Steve Smith demonstrates the process of creating your own encrypted and hidden partition that is only view-able once mounted.
Released: May 11, 2013
Encryption is a useful tool, and using it wisely is even better. Having an encrypted file container may cause most people to wonder what you are hiding in them, but using blank unpartitioned space on your hard drive is by far a more stealthy, and less likely to raise concern, because the encrypted partition does not appear unless you mount and decrypt it.
To create such a stealthy partition to encrypt secret documents, requires for some modification of your partitions. In Windows Vista or higher, open the disk manager, select any partition, right click the partition, and select shrink partition. You must decide how much space you may need because when you create the encrypted partition, you won't necessarily be able to resize it. If you have an empty drive you wish to use, then just make sure there is no volume. If you are using a drive with an existing volume, then when you shrink the current partition, create a new simple volume without a format, in essence, a raw partition. Do not assign a letter, or anything else, just create the raw partition.
Using TrueCrypt, select create a volume. Then select encrypt a non-system partition/drive. Use a standard TrueCrypt volume, and select the volume location. For the volume creation mode, you will select create encrypted volume and format it. Under encryption options, you may select any encryption algorithms, however, the more the better. If you selected a partition or disk, the volume size shall already be defined. Enter a password for the volume, the longer the better, but avoid dictionary words. Then you shall click on format. Once completed, click on exit, not next.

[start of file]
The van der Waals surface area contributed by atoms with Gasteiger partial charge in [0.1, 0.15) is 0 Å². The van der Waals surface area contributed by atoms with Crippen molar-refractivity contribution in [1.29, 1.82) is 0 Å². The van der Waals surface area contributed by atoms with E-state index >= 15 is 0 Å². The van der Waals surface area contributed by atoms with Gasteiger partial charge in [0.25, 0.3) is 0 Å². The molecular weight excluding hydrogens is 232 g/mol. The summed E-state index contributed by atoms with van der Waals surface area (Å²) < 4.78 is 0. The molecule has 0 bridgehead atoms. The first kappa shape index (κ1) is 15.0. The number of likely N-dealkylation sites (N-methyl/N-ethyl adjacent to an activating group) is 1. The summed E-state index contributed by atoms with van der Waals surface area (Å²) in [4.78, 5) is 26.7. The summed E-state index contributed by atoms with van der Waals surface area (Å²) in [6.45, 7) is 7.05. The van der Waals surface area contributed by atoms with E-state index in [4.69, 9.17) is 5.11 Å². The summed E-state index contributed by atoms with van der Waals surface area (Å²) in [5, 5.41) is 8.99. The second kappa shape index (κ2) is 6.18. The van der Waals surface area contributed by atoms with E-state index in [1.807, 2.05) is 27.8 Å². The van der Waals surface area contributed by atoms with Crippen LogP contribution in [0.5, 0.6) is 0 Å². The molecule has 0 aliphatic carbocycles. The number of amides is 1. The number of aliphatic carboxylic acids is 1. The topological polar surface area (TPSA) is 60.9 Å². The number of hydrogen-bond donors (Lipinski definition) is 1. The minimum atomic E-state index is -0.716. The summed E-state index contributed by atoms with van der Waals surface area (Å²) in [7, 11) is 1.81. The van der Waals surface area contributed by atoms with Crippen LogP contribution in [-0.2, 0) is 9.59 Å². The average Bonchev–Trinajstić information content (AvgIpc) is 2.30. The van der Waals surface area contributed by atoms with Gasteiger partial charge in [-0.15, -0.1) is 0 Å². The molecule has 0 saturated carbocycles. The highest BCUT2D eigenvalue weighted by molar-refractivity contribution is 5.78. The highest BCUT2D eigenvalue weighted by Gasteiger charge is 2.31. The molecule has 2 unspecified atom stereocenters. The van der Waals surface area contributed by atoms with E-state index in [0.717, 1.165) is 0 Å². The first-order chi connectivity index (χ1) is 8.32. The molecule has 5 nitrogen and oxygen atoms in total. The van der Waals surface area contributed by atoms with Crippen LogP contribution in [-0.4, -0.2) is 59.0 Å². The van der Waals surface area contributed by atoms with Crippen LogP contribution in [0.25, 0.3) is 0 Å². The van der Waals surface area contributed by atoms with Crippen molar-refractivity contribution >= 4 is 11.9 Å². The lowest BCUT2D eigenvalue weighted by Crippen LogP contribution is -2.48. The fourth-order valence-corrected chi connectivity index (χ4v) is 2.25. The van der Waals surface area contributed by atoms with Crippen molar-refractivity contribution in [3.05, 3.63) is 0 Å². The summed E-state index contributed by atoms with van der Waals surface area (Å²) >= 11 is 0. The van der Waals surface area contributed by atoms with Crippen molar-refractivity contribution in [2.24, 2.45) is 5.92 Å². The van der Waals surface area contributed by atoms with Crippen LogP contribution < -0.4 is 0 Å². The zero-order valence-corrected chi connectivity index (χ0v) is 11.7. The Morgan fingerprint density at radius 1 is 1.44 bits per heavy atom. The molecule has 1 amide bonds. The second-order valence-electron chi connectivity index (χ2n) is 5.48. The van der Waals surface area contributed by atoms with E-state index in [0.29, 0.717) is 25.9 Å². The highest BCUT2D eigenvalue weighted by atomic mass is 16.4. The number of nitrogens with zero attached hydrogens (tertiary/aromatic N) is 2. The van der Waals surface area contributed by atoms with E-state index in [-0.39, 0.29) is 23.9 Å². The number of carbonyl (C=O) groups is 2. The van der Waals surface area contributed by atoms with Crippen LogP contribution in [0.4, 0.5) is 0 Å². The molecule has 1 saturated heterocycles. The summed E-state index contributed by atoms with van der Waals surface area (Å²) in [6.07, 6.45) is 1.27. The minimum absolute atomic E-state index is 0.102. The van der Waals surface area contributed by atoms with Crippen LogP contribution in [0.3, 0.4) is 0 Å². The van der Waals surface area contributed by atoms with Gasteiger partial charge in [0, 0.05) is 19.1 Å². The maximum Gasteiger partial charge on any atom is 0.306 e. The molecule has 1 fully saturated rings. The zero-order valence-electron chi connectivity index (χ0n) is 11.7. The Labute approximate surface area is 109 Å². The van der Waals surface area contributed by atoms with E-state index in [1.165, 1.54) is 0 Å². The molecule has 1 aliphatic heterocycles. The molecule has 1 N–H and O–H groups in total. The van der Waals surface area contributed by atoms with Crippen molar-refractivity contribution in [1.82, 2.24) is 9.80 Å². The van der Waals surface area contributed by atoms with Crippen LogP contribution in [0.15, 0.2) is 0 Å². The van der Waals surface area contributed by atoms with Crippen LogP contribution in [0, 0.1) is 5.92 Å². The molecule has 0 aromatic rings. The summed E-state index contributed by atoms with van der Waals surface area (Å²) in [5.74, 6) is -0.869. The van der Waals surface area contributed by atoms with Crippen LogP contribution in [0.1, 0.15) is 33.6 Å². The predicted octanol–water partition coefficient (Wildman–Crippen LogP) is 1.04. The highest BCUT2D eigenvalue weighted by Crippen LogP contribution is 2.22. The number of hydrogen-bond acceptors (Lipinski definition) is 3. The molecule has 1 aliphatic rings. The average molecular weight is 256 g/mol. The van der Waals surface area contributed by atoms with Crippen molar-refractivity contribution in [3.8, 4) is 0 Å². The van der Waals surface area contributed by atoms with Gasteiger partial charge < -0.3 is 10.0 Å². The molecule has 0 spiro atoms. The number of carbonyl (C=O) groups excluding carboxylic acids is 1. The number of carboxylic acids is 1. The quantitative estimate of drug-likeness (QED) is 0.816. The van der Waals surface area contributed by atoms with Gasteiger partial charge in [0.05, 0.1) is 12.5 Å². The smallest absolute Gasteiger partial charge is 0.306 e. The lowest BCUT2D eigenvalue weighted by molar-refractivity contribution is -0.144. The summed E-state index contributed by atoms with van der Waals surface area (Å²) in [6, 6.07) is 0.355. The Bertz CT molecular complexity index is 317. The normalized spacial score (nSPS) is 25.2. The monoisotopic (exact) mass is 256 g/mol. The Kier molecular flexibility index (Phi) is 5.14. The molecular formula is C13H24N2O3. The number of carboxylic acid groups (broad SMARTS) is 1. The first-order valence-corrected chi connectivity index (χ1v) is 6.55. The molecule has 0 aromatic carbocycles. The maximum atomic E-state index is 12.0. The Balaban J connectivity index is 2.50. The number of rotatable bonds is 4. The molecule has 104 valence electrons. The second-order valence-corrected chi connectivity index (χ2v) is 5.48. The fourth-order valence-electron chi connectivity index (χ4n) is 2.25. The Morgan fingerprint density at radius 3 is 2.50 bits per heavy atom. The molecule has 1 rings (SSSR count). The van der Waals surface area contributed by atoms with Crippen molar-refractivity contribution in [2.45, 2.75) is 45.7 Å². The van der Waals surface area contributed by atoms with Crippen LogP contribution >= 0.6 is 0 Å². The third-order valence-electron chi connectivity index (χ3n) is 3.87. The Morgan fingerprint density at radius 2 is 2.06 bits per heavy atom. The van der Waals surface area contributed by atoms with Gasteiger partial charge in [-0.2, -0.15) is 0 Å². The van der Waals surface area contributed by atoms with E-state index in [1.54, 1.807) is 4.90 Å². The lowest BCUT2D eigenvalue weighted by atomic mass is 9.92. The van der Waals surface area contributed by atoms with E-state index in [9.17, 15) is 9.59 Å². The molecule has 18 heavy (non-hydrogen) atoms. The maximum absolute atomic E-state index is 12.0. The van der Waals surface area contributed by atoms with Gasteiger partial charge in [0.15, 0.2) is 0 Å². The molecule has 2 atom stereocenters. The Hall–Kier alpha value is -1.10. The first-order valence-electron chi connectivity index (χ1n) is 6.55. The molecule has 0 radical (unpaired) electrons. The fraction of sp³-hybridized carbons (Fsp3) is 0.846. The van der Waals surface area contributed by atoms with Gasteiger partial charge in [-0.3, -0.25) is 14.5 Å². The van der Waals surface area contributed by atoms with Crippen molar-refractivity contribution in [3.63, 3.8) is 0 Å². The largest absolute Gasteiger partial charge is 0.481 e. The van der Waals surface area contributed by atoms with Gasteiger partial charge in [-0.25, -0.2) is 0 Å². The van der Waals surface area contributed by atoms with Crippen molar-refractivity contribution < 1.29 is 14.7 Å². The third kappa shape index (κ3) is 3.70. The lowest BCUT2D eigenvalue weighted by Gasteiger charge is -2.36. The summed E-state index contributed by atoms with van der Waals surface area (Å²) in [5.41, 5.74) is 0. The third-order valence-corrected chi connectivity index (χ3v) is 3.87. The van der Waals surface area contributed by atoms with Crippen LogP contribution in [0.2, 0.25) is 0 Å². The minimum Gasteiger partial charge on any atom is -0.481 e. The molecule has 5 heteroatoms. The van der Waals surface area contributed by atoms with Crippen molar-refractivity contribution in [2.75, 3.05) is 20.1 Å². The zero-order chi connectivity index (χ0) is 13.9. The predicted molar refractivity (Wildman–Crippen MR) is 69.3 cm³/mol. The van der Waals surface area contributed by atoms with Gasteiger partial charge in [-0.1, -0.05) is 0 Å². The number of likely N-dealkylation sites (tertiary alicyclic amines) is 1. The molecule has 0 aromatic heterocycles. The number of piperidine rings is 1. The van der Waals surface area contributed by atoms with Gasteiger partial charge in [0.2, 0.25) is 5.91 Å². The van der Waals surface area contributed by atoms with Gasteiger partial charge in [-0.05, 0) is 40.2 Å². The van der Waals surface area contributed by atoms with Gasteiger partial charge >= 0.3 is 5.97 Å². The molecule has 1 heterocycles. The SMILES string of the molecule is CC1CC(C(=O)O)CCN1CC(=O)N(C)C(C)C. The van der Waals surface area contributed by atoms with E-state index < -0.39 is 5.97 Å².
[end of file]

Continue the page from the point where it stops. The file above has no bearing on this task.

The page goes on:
To mount this hidden partition, you can click on auto-mount devices, after selecting a drive letter you desire.
To dismount the drive, select the drive you wish to dismount, then click on dismount. You may, also, click on dismount all.
Next week, I shall be demonstrating how to install the latest version of Ubuntu, onto a USB key drive that you can use as your own portable operating system, and even use as your universal installer for any computers you wish.
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Host : Steve Smith | Music : Jonny Lee Hart | Editor : Steve Smith | Producer : Zed Axis Productions
You may have noticed in the recent days that a vulnerability called Heartbleed has hit the internet and has affected a large number of web-sites.
It should remove all traces of the virus, provided the hard drive has no bad sectors on it. It it does, you the mentioned Spinrite to try to fix the hard drive then run DBAN after, but usually, DBAN can erase the entire drive without issue. I've used it on maximum and let it run almost 16 hours on my friends computer, that is why this episode exists.
Great! I am going to run 'autonuke' on a machine that has polymorphic malware, not sure if it is in the MBR or somewhere else on the machine. Assuming autonuke runs fully without any error, will it remove the malware from the computer with certainty?
Yes, it will wipe all data, including the master boot record on your hard drive. If you are unable to get DBAN to work correctly, consider using Spinrite to fix the drive so DBAN can work, rarely needed, good to have.
Running DBAN and using 'autonuke', will that also completely wipe the Master Boot Record (MBR)?